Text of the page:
Tuesday, May 25, 2010

Kalonzo squarely to blame for his tribulations


I’ve been accused of being “too hard” on Vice-President Kalonzo Musyoka. I will be “fair” today. Allow me first to state the obvious: Mr Musyoka is a deeply frustrated man these days.

He cannot seem to catch a break. Cartoonists frequently lampoon him. Crowds gleefully heckle him. Kenyans seem to have a hard time believing any word that comes out of Mr Musyoka’s mouth. Are these self-inflicted wounds or, as Mr Musyoka intimates, is Prime Minister Raila Odinga, his main rival, behind his woes?

What went awry for the dapper and articulate presidential hopeful from Mwingi North? A week, let alone a year, is a lifetime in politics. 2012 is way off in the distant horizon. That’s why it’s premature to write Mr Musyoka’s political obituary. Many a politician has come back from the dead. President Mwai Kibaki himself lost twice before winning on his third try. Mr Musyoka is going through a rough patch that threatens to dim his hopes. The credibility gap with the electorate could be fatal to his ambitions.

Being labelled wishy-washy, or untrustworthy, is a kiss of death for any politician with presidential ambitions. These labels are virtually impossible to overcome once they stick. Mr Musyoka seems to think that Mr Odinga’s supporters and ODM are behind the public’s hostility towards him. He hopes to make hay, and win public sympathy, by pointing the finger at Mr Odinga.

But this strategy won’t work because Mr Musyoka’s problems go beyond Mr Odinga, his nemesis. My two cents worth is that Mr Musyoka is solely to blame for his tribulations. Kenyans did not suddenly discover his flaws. They know his chequered political history. It is on this balance sheet that his foibles poignantly stand out. He made his name as a Kanu hawk at the height of repression. He only abandoned former President Daniel arap Moi in 2002 just before Kanu got shipwrecked.

But Kenyans are a forgiving people. They welcomed Mr Musyoka into Narc and gave him a second chance. Many were disappointed when he and Mr Odinga split ODM and opened the door for Mr Kibaki’s second term. Mr Musyoka has remained close to Higher Education minister William Ruto and Mr Moi, two rabid anti-reformers. He talks reform when it suits him, but often reverts to his anti-reform Kanu mould where he feels more at home.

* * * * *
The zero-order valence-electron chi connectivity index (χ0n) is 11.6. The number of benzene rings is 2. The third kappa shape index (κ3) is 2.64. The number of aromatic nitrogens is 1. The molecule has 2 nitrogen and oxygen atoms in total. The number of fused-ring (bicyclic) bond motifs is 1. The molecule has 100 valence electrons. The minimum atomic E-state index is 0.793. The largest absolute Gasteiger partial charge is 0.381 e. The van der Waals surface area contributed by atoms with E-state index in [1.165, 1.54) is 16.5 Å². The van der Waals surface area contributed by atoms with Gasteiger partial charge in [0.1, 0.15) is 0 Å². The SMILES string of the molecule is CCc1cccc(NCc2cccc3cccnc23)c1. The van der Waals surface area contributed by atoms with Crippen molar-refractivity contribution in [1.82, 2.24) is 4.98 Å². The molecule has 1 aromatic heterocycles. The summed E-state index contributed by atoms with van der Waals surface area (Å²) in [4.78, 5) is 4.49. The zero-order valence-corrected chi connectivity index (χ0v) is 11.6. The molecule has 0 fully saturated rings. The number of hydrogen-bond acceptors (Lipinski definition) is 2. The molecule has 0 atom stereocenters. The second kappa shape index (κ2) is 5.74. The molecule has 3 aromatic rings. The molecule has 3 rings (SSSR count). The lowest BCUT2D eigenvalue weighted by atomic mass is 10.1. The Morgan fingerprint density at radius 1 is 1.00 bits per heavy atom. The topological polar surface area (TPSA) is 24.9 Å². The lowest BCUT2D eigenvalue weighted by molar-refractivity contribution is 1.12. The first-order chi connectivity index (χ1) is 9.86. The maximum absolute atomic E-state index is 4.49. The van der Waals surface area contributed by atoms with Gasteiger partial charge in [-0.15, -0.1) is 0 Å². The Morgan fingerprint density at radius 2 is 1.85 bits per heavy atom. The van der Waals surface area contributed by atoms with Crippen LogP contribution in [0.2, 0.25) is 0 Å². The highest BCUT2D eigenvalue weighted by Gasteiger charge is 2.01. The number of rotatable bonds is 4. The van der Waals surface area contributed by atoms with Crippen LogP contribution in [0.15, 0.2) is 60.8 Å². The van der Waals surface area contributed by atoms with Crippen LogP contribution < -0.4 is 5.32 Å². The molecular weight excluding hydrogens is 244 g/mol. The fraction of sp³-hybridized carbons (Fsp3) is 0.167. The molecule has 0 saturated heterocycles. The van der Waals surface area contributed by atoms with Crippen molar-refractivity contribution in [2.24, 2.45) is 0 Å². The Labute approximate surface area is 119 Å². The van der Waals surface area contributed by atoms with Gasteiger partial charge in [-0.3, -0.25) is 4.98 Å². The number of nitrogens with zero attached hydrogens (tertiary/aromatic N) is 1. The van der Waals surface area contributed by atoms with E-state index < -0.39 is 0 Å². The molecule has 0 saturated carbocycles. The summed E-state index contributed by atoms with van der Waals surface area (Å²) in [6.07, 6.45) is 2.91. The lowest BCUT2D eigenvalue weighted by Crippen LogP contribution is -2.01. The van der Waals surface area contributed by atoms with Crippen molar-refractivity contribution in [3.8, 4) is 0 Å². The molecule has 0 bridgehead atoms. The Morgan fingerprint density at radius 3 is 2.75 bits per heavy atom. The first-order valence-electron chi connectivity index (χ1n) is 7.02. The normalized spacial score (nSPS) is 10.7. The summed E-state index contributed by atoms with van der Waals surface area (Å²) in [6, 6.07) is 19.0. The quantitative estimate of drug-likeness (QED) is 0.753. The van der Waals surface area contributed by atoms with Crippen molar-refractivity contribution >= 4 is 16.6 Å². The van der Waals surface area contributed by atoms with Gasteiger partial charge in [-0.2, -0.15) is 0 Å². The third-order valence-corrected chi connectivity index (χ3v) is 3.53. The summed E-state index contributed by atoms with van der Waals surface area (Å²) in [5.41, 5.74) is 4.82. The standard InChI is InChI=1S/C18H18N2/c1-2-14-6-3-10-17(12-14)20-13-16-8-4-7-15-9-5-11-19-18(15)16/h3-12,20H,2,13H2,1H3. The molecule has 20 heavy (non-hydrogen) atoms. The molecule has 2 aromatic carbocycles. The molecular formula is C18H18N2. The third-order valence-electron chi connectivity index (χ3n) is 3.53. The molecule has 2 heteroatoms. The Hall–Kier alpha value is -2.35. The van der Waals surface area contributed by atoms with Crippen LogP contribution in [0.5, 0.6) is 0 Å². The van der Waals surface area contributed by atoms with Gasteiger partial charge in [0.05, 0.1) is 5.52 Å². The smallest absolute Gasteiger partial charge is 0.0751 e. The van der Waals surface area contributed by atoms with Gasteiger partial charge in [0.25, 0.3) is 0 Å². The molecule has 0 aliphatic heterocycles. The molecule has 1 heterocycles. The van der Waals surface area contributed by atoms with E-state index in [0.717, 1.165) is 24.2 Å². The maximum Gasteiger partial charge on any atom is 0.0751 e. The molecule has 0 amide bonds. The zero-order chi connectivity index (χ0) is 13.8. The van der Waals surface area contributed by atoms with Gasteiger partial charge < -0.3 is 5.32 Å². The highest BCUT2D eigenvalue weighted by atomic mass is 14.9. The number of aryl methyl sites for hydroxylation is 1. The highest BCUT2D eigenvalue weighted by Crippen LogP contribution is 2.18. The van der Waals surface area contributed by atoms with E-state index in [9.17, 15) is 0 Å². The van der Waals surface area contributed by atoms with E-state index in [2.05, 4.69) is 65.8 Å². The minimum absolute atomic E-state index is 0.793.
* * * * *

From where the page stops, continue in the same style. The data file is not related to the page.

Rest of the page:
Nowhere is this duplicity more poignant than in the quest for a democratic constitution. As a Kanu mandarin, Mr Musyoka never supported the struggle for a democratic constitution. He doesn’t believe in people power and the democratisation of the state. Mr Musyoka likes to run with the hare and hunt with the hound. During the day he is with Mr Kibaki and Mr Odinga supporting the 'Yes' camp. At night he will be with the Christian clergy, Mr Moi, and Mr Ruto signalling his support for the 'No' camp.

The latter is his natural political home. He wants to have his cake and eat it too. That’s why the hoi polloi, the wananchi, accuse him of kuyumbayumba — doing the yo-yo dance with the constitution. This doublespeak has created a credibility gap for him. He wants to pander to the clergy and Mr Ruto’s 'No' camp and yet walk with Mr Kibaki and Mr Odinga. Unless he is a miracle worker, Mr Musyoka cannot be in two places at the same time. It matters how Mr Musyoka comports himself in public. He comes off as too calculating and scripted to be believable. One wonders whether he is saying what he is thinking. Watch his mouth and face as he speaks and you get the impression that he’s either spinning you, or telling you what he thinks you want to hear.

Leaders must lead from the front, not walk with a tail between their legs, afraid to offend on matters of conscience and conviction. Mr Musyoka should categorically oppose the proposed constitution if he doesn’t like it. Being “in-between” only reinforces his duplicity and widens the credibility gap.

Mr Musyoka holds himself out as a God-fearing, born-again devout Christian. That is a matter between him and his God. But it is an image that he has parlayed to his political advantage. He has amassed a devoted coterie of right-wing Christian fundamentalist supporters from America’s Bible Belt. Some of these American evangelicals have been pumping money into the 'No' campaign through Kenyan churches. This partly explains why Mr Musyoka cannot untether himself from the 'No' campaign. It’s fair to presume that much of the largesse for his presidential run will come from them. He will need the grassroots networks of the 'No' clergy. He’s also counting on the Kalenjin vote.

Can the son of Tseikuru be faithful to all these interests and support the 'Yes' camp? This realpolitik has him boxed in. That’s why his credibility is on the line. I doubt that Mr Odinga has anything to do with Mr Musyoka’s hecklers. Mr Musyoka needs to look in the mirror instead and decide who he is.

Makau Mutua is Dean and SUNY Distinguished Professor at the State University of New York at Buffalo Law School and Chair of the KHRC.

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